The leader of the Austria’s right-wing Freedom Party (FPÖ), Heinz-Christian Strache, chided the government for suddenly discovering a problem for which they alone are responsible, describing the coalition as “property sharks” and reeling off a list of housing-related taxes and charges he would immediately scrap.

Strache also singled out Vienna’s administration for failing to oversee the addition of sufficient subsidized housing and, somewhat predictably, targeted foreigners: The FPÖ would like to strip non-nationals of the right to                        Gemeindewohnungen, while introducing “willingness to integrate” and German-language abilities as additional criteria.

The Greens were also miffed at the big two’s sudden attention to housing policy, an issue they have been flagging for some time. Back in October, Justice Speaker Albert Steinhauser was already calling for an end to the use of apartments as speculative objects, while pushing for MRG reforms even more sweeping than the SPÖ’s. More recently, the greens have presented detailed plans and called for a political summit.


So how much will I save?

All in all, many solutions are on the table, and all have their detractors.

The ÖVP’s plan to tighten controls on Gemeindebau residents may appeal to our sense of fair play, but critics have called into question the cost-effectiveness of introducing such a plan given the huge numbers of people living in public housing across the country. Furthermore, the income limits to qualify for socialised housing are actually very high – around €3,000 net per month for an individual living in Vienna, for example, almost twice the median wage – so such an operation could be compared to casting a huge net in order to catch a potentially small number of fish. Furthermore, the question of exactly how increasing the proportion of better off apartment-seekers affect private rents – it could actually push them down as well as up – should also be raised.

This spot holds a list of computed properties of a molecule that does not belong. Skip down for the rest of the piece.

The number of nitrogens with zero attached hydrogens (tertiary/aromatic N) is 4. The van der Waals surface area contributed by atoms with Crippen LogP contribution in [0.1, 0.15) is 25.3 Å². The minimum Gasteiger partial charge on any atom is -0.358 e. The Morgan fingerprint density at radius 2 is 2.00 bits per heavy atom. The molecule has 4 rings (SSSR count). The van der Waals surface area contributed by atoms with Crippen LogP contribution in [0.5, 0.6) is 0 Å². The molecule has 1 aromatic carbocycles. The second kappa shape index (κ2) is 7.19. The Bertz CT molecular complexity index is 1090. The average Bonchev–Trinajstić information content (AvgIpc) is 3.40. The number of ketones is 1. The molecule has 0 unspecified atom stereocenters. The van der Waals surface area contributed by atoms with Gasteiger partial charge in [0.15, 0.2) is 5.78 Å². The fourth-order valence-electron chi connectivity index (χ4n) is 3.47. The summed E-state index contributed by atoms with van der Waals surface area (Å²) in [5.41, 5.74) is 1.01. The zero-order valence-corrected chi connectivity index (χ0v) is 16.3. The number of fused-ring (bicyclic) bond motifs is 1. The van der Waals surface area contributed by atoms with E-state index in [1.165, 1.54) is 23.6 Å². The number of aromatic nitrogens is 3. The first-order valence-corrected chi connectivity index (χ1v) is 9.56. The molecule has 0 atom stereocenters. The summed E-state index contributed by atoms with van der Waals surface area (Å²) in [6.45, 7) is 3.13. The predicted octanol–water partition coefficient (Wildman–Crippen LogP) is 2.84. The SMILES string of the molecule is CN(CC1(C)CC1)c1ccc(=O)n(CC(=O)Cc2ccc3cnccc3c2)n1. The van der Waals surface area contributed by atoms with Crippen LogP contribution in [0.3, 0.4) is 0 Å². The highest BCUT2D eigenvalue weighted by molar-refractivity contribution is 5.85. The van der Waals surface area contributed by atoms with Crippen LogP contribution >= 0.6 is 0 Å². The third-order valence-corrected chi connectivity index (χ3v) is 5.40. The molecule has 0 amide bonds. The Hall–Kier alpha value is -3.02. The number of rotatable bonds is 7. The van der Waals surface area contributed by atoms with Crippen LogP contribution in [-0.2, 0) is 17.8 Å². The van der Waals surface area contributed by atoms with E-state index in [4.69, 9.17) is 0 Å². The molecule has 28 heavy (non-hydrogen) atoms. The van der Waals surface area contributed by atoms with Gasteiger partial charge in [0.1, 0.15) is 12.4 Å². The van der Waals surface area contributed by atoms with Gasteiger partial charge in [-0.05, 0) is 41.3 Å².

Likewise, the SPÖ’s planned reintroduction of obligations on federal housing aid should also be examined, as the data suggests that the regions already spend more on housing than the federal government would require. The regional governors in Lower Austria and Vorarlberg, both ÖVP, have voiced resistance to the idea on different grounds, stating that obligating these funds to housing would rip holes in other budgets, and that a cumbersome renegotiation of the entire financial deal between State and the provinces would need to take priority.

Finally, plans to reform the MRG are also revealing ideological differences within the Grand Coalition that could prove difficult to bridge, with the ÖVP claiming that establishing a ceiling to surcharges and forcing landlords to pay estate agent fees will only serve as a disincentive to entrepreneurs, while others will simply find a way to work these costs back into the rents.

But even the best efforts only address supply-side and technical aspects of the problem. The steady increase in demand, thanks both to demographic shifts and Austria’s stability in an era of widespread financial insecurity, is clearly a tougher policy issue, and perhaps a price one has to accept for living in a prosperous country weathering a storm around it, while many of its neighbours flounder.

In the short term, perhaps the best one can hope for is a slowing of housing cost increases, rather than a reversal of the trend.